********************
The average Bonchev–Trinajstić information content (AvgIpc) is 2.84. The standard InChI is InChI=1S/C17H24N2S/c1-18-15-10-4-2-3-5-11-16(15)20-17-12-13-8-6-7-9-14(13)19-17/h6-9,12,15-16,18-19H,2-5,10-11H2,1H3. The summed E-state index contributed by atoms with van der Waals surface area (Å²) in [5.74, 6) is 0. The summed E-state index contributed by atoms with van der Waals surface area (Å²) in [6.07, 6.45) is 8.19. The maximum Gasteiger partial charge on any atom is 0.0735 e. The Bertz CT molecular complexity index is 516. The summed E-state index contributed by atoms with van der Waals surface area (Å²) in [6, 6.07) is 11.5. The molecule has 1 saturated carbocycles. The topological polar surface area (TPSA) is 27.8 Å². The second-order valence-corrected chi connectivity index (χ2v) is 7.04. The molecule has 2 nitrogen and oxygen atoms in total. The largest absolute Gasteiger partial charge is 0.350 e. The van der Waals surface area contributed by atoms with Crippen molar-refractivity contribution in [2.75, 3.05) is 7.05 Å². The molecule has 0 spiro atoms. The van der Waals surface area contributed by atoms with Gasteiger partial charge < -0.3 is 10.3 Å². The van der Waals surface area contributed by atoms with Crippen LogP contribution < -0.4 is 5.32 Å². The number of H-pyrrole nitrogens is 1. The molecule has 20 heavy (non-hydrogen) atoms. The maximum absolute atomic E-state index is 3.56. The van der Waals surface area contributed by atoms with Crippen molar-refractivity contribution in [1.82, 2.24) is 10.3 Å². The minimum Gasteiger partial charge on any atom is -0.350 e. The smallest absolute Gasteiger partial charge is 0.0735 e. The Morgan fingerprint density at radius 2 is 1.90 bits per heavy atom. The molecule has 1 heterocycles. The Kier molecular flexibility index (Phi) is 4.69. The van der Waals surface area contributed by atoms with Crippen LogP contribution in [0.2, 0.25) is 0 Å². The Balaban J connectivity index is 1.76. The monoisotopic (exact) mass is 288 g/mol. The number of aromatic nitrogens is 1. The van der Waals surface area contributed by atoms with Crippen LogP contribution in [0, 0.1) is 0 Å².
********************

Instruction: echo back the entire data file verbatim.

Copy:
The average Bonchev–Trinajstić information content (AvgIpc) is 2.84. The standard InChI is InChI=1S/C17H24N2S/c1-18-15-10-4-2-3-5-11-16(15)20-17-12-13-8-6-7-9-14(13)19-17/h6-9,12,15-16,18-19H,2-5,10-11H2,1H3. The summed E-state index contributed by atoms with van der Waals surface area (Å²) in [5.74, 6) is 0. The summed E-state index contributed by atoms with van der Waals surface area (Å²) in [6.07, 6.45) is 8.19. The maximum Gasteiger partial charge on any atom is 0.0735 e. The Bertz CT molecular complexity index is 516. The summed E-state index contributed by atoms with van der Waals surface area (Å²) in [6, 6.07) is 11.5. The molecule has 1 saturated carbocycles. The topological polar surface area (TPSA) is 27.8 Å². The second-order valence-corrected chi connectivity index (χ2v) is 7.04. The molecule has 2 nitrogen and oxygen atoms in total. The largest absolute Gasteiger partial charge is 0.350 e. The van der Waals surface area contributed by atoms with Crippen molar-refractivity contribution in [2.75, 3.05) is 7.05 Å². The molecule has 0 spiro atoms. The van der Waals surface area contributed by atoms with Gasteiger partial charge < -0.3 is 10.3 Å². The van der Waals surface area contributed by atoms with Crippen LogP contribution < -0.4 is 5.32 Å². The number of H-pyrrole nitrogens is 1. The molecule has 20 heavy (non-hydrogen) atoms. The maximum absolute atomic E-state index is 3.56. The van der Waals surface area contributed by atoms with Crippen molar-refractivity contribution in [1.82, 2.24) is 10.3 Å². The minimum Gasteiger partial charge on any atom is -0.350 e. The smallest absolute Gasteiger partial charge is 0.0735 e. The Morgan fingerprint density at radius 2 is 1.90 bits per heavy atom. The molecule has 1 heterocycles. The Kier molecular flexibility index (Phi) is 4.69. The van der Waals surface area contributed by atoms with Crippen LogP contribution in [0.2, 0.25) is 0 Å². The Balaban J connectivity index is 1.76. The monoisotopic (exact) mass is 288 g/mol. The number of aromatic nitrogens is 1. The van der Waals surface area contributed by atoms with Crippen LogP contribution in [0, 0.1) is 0 Å².